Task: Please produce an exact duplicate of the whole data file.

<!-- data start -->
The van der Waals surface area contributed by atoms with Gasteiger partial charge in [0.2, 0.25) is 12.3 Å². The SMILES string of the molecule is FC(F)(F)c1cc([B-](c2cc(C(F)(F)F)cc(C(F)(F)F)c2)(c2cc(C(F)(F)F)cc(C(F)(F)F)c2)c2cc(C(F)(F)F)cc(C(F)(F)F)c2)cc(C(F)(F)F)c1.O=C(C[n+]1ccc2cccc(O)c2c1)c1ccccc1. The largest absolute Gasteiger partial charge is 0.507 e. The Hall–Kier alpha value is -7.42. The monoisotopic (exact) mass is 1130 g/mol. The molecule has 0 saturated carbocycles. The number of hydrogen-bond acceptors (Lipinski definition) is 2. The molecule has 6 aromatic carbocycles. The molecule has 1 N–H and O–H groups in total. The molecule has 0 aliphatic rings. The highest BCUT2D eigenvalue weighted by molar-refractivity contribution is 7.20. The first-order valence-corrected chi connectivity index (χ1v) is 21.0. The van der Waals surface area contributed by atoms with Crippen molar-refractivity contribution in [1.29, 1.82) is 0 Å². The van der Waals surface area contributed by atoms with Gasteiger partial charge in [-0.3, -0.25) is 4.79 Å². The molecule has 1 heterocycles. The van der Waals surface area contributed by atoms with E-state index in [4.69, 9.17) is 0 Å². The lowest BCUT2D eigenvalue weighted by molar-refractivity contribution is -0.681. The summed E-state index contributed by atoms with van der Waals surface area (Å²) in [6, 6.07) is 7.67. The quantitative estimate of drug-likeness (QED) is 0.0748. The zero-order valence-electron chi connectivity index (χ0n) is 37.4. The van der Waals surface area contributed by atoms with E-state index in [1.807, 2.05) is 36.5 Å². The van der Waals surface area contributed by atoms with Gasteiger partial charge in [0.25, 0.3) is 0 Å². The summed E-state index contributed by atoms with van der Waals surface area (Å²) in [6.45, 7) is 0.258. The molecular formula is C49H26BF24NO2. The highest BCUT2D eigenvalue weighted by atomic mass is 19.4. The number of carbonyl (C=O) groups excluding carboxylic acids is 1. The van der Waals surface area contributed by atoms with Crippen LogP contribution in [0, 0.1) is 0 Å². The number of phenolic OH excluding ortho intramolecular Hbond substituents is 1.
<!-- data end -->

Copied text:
The van der Waals surface area contributed by atoms with Gasteiger partial charge in [0.2, 0.25) is 12.3 Å². The SMILES string of the molecule is FC(F)(F)c1cc([B-](c2cc(C(F)(F)F)cc(C(F)(F)F)c2)(c2cc(C(F)(F)F)cc(C(F)(F)F)c2)c2cc(C(F)(F)F)cc(C(F)(F)F)c2)cc(C(F)(F)F)c1.O=C(C[n+]1ccc2cccc(O)c2c1)c1ccccc1. The largest absolute Gasteiger partial charge is 0.507 e. The Hall–Kier alpha value is -7.42. The monoisotopic (exact) mass is 1130 g/mol. The molecule has 0 saturated carbocycles. The number of hydrogen-bond acceptors (Lipinski definition) is 2. The molecule has 6 aromatic carbocycles. The molecule has 1 N–H and O–H groups in total. The molecule has 0 aliphatic rings. The highest BCUT2D eigenvalue weighted by molar-refractivity contribution is 7.20. The first-order valence-corrected chi connectivity index (χ1v) is 21.0. The van der Waals surface area contributed by atoms with Crippen molar-refractivity contribution in [1.29, 1.82) is 0 Å². The van der Waals surface area contributed by atoms with Gasteiger partial charge in [-0.3, -0.25) is 4.79 Å². The molecule has 1 heterocycles. The van der Waals surface area contributed by atoms with E-state index in [4.69, 9.17) is 0 Å². The lowest BCUT2D eigenvalue weighted by molar-refractivity contribution is -0.681. The summed E-state index contributed by atoms with van der Waals surface area (Å²) in [6, 6.07) is 7.67. The quantitative estimate of drug-likeness (QED) is 0.0748. The zero-order valence-electron chi connectivity index (χ0n) is 37.4. The van der Waals surface area contributed by atoms with E-state index in [1.807, 2.05) is 36.5 Å². The van der Waals surface area contributed by atoms with Gasteiger partial charge in [0.25, 0.3) is 0 Å². The summed E-state index contributed by atoms with van der Waals surface area (Å²) in [6.45, 7) is 0.258. The molecular formula is C49H26BF24NO2. The highest BCUT2D eigenvalue weighted by atomic mass is 19.4. The number of carbonyl (C=O) groups excluding carboxylic acids is 1. The van der Waals surface area contributed by atoms with Crippen LogP contribution in [0, 0.1) is 0 Å². The number of phenolic OH excluding ortho intramolecular Hbond substituents is 1.